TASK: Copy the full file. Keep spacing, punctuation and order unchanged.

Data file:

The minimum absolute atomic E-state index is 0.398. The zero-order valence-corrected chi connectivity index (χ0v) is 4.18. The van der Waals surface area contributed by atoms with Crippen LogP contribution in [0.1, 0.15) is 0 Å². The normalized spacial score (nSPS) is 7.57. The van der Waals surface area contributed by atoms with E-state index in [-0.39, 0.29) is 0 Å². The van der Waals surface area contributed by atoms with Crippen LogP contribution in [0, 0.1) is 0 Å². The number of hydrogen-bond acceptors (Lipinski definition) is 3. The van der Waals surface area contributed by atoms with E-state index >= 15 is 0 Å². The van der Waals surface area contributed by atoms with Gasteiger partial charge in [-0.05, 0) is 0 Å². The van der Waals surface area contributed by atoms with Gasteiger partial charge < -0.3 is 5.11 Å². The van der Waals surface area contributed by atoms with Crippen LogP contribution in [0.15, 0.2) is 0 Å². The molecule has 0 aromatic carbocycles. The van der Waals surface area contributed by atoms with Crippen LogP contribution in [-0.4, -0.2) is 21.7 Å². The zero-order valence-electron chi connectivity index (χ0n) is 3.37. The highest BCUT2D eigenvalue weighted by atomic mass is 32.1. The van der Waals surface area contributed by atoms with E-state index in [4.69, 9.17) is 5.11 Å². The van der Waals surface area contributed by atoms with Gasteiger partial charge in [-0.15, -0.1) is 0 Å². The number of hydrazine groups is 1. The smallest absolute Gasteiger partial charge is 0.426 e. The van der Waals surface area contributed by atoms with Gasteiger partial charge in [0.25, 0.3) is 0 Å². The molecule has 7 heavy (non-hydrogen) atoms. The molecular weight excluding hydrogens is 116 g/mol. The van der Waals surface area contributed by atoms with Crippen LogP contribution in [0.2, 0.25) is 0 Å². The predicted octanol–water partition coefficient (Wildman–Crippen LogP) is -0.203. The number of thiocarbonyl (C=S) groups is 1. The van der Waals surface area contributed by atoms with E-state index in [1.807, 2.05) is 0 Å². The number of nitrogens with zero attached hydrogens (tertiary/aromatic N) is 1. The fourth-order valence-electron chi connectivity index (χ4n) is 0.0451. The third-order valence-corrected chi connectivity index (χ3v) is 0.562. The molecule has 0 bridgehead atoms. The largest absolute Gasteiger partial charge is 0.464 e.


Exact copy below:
The minimum absolute atomic E-state index is 0.398. The zero-order valence-corrected chi connectivity index (χ0v) is 4.18. The van der Waals surface area contributed by atoms with Crippen LogP contribution in [0.1, 0.15) is 0 Å². The normalized spacial score (nSPS) is 7.57. The van der Waals surface area contributed by atoms with E-state index in [-0.39, 0.29) is 0 Å². The van der Waals surface area contributed by atoms with Crippen LogP contribution in [0, 0.1) is 0 Å². The number of hydrogen-bond acceptors (Lipinski definition) is 3. The van der Waals surface area contributed by atoms with E-state index >= 15 is 0 Å². The van der Waals surface area contributed by atoms with Gasteiger partial charge in [-0.05, 0) is 0 Å². The van der Waals surface area contributed by atoms with Gasteiger partial charge < -0.3 is 5.11 Å². The van der Waals surface area contributed by atoms with Crippen LogP contribution in [0.15, 0.2) is 0 Å². The molecule has 0 aromatic carbocycles. The van der Waals surface area contributed by atoms with Crippen LogP contribution in [-0.4, -0.2) is 21.7 Å². The zero-order valence-electron chi connectivity index (χ0n) is 3.37. The highest BCUT2D eigenvalue weighted by atomic mass is 32.1. The van der Waals surface area contributed by atoms with E-state index in [4.69, 9.17) is 5.11 Å². The van der Waals surface area contributed by atoms with Gasteiger partial charge in [-0.15, -0.1) is 0 Å². The number of hydrazine groups is 1. The smallest absolute Gasteiger partial charge is 0.426 e. The van der Waals surface area contributed by atoms with Gasteiger partial charge in [0.25, 0.3) is 0 Å². The molecule has 7 heavy (non-hydrogen) atoms. The molecular weight excluding hydrogens is 116 g/mol. The van der Waals surface area contributed by atoms with Crippen LogP contribution in [0.2, 0.25) is 0 Å². The predicted octanol–water partition coefficient (Wildman–Crippen LogP) is -0.203. The number of thiocarbonyl (C=S) groups is 1. The van der Waals surface area contributed by atoms with E-state index in [1.807, 2.05) is 0 Å². The number of nitrogens with zero attached hydrogens (tertiary/aromatic N) is 1. The fourth-order valence-electron chi connectivity index (χ4n) is 0.0451. The third-order valence-corrected chi connectivity index (χ3v) is 0.562. The molecule has 0 bridgehead atoms. The largest absolute Gasteiger partial charge is 0.464 e.